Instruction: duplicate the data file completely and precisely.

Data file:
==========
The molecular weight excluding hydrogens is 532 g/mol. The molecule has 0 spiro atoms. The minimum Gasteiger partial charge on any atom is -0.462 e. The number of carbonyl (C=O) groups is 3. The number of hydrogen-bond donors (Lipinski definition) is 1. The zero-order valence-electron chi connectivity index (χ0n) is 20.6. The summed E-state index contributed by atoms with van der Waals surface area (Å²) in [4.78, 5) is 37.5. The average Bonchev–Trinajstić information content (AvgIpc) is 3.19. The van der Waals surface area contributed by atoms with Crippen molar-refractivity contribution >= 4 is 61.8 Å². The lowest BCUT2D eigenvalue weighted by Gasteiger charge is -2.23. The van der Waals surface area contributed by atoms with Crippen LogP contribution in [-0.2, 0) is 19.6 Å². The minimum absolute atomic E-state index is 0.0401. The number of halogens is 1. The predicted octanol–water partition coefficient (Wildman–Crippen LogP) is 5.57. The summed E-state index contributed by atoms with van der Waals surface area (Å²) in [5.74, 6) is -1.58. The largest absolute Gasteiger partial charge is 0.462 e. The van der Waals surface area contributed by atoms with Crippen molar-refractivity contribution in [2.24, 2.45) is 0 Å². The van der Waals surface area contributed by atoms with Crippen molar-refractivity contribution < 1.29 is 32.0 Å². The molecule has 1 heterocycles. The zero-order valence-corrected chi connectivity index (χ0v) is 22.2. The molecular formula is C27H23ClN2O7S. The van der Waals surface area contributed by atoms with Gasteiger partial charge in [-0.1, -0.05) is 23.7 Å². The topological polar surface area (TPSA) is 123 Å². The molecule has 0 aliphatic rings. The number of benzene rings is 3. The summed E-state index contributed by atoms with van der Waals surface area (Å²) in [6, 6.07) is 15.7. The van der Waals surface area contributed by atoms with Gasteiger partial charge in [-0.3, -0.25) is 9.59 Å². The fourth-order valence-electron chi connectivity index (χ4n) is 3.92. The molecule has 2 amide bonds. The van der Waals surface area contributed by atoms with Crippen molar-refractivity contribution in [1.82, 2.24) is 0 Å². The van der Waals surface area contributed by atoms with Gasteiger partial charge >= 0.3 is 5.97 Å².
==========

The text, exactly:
The molecular weight excluding hydrogens is 532 g/mol. The molecule has 0 spiro atoms. The minimum Gasteiger partial charge on any atom is -0.462 e. The number of carbonyl (C=O) groups is 3. The number of hydrogen-bond donors (Lipinski definition) is 1. The zero-order valence-electron chi connectivity index (χ0n) is 20.6. The summed E-state index contributed by atoms with van der Waals surface area (Å²) in [4.78, 5) is 37.5. The average Bonchev–Trinajstić information content (AvgIpc) is 3.19. The van der Waals surface area contributed by atoms with Crippen molar-refractivity contribution >= 4 is 61.8 Å². The lowest BCUT2D eigenvalue weighted by Gasteiger charge is -2.23. The van der Waals surface area contributed by atoms with Crippen LogP contribution in [-0.2, 0) is 19.6 Å². The minimum absolute atomic E-state index is 0.0401. The number of halogens is 1. The predicted octanol–water partition coefficient (Wildman–Crippen LogP) is 5.57. The summed E-state index contributed by atoms with van der Waals surface area (Å²) in [5.74, 6) is -1.58. The largest absolute Gasteiger partial charge is 0.462 e. The van der Waals surface area contributed by atoms with Crippen molar-refractivity contribution in [2.24, 2.45) is 0 Å². The van der Waals surface area contributed by atoms with Crippen molar-refractivity contribution < 1.29 is 32.0 Å². The molecule has 1 heterocycles. The zero-order valence-corrected chi connectivity index (χ0v) is 22.2. The molecular formula is C27H23ClN2O7S. The van der Waals surface area contributed by atoms with Gasteiger partial charge in [-0.1, -0.05) is 23.7 Å². The topological polar surface area (TPSA) is 123 Å². The molecule has 0 aliphatic rings. The number of benzene rings is 3. The summed E-state index contributed by atoms with van der Waals surface area (Å²) in [6, 6.07) is 15.7. The van der Waals surface area contributed by atoms with Gasteiger partial charge in [-0.3, -0.25) is 9.59 Å². The fourth-order valence-electron chi connectivity index (χ4n) is 3.92. The molecule has 2 amide bonds. The van der Waals surface area contributed by atoms with Crippen molar-refractivity contribution in [1.82, 2.24) is 0 Å². The van der Waals surface area contributed by atoms with Gasteiger partial charge >= 0.3 is 5.97 Å².